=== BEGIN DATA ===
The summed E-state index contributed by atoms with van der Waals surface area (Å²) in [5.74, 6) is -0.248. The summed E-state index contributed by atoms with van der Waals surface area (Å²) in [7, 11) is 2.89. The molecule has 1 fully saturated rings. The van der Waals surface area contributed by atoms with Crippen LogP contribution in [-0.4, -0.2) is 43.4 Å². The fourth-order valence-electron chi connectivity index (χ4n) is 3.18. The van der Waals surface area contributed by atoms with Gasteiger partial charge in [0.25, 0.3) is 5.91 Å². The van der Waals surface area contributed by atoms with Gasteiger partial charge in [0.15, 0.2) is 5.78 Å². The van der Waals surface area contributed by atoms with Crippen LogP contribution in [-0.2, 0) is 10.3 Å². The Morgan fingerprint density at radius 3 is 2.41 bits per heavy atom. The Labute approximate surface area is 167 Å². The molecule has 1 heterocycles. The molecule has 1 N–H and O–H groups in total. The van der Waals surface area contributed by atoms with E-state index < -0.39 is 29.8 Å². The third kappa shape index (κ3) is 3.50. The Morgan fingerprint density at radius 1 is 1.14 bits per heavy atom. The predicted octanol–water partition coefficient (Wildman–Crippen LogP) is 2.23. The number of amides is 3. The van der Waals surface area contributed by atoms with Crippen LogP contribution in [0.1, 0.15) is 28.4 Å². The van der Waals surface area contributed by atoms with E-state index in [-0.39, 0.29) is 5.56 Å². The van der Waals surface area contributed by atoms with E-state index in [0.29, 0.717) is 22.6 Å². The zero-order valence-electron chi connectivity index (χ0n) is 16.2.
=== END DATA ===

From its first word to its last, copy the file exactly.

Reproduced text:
The summed E-state index contributed by atoms with van der Waals surface area (Å²) in [5.74, 6) is -0.248. The summed E-state index contributed by atoms with van der Waals surface area (Å²) in [7, 11) is 2.89. The molecule has 1 fully saturated rings. The van der Waals surface area contributed by atoms with Crippen LogP contribution in [-0.4, -0.2) is 43.4 Å². The fourth-order valence-electron chi connectivity index (χ4n) is 3.18. The van der Waals surface area contributed by atoms with Gasteiger partial charge in [0.25, 0.3) is 5.91 Å². The van der Waals surface area contributed by atoms with Gasteiger partial charge in [0.15, 0.2) is 5.78 Å². The van der Waals surface area contributed by atoms with Crippen LogP contribution in [-0.2, 0) is 10.3 Å². The Morgan fingerprint density at radius 3 is 2.41 bits per heavy atom. The Labute approximate surface area is 167 Å². The molecule has 1 heterocycles. The molecule has 1 N–H and O–H groups in total. The van der Waals surface area contributed by atoms with E-state index < -0.39 is 29.8 Å². The third kappa shape index (κ3) is 3.50. The Morgan fingerprint density at radius 1 is 1.14 bits per heavy atom. The predicted octanol–water partition coefficient (Wildman–Crippen LogP) is 2.23. The number of amides is 3. The van der Waals surface area contributed by atoms with Crippen LogP contribution in [0.1, 0.15) is 28.4 Å². The van der Waals surface area contributed by atoms with E-state index in [-0.39, 0.29) is 5.56 Å². The van der Waals surface area contributed by atoms with E-state index in [0.29, 0.717) is 22.6 Å². The zero-order valence-electron chi connectivity index (χ0n) is 16.2.